We also specialize in the development of agroforestry models based on fruit trees to allow a combination of short, medium, and long-term revenues to the producers, the companies and our investors. By developing agroforestry systems rooted in local contexts, starting from what farmers already produce, we aim to reduce their vulnerability and create a win-win partnership with the companies. We benefited from an exceptionally strong support from our sponsor and investors who agreed upon taking the risks to invest in challenging environments.
Which projects has the Fund supported and what results have you seen?
We have invested in 10 companies in eight countries. Thanks to these investments, we now support more than 10,500 farmers through outgrowing programs, and more than 2,500 employees of which about 20 percent are women in among the poorest rural areas of the world. We are also implementing sustainable agricultural practices on more than 11,500 hectares of land, 14 percent of which is preserved forest.
We also support our investments through our Agroforesty Technical Assistance Facility, which has developed more than 15 projects to support small producers or employees of our investee companies. One of these projects has led to the BRC Certification of one of our newly established cashew factories in Benin. Today, we are proud to participate, alongside local entrepreneurs, in the creation of unique enterprises developing new paradigms in the coffee, processed fruits, nuts, and oil industries.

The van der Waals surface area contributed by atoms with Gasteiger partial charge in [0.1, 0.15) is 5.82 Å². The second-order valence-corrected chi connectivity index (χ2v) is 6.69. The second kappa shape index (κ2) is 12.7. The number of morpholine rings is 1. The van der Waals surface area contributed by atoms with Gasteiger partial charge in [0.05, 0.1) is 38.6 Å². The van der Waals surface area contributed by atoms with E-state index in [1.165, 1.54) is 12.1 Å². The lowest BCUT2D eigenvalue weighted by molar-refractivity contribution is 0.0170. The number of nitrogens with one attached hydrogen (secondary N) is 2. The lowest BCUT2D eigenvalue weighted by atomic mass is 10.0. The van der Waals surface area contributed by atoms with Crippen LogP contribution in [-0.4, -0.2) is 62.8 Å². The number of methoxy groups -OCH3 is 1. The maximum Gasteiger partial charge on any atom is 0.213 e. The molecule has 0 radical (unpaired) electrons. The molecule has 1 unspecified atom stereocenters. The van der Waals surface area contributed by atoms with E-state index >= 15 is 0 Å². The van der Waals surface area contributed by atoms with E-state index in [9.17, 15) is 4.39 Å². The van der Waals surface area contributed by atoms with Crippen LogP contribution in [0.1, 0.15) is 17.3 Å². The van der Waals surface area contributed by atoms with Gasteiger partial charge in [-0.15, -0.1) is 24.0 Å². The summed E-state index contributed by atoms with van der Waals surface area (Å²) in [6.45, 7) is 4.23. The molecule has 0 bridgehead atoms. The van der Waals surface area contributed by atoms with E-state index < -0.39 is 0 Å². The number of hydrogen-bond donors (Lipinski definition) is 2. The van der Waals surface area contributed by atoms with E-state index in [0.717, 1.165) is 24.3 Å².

What are the next steps or frontiers for the Moringa Fund?
We plan to focus on Africa where we have already developed strong outgrower networks associated with processing platforms. Our ambition is to broaden and diversify these supply bases which will be valuable assets in tomorrow’s agri-food sector.
We will also reinforce our strategy by investing downstream in importers and distributors of organic tropical products based in Europe and the United States. Directly connecting farmers to the market is a key for a fair share of the price paid by consumers. We are now developing a new company with a permanent capital structure - to build integrated sustainable value chains from farm-to-fork.
What are the benefits of sustainable agroforestry?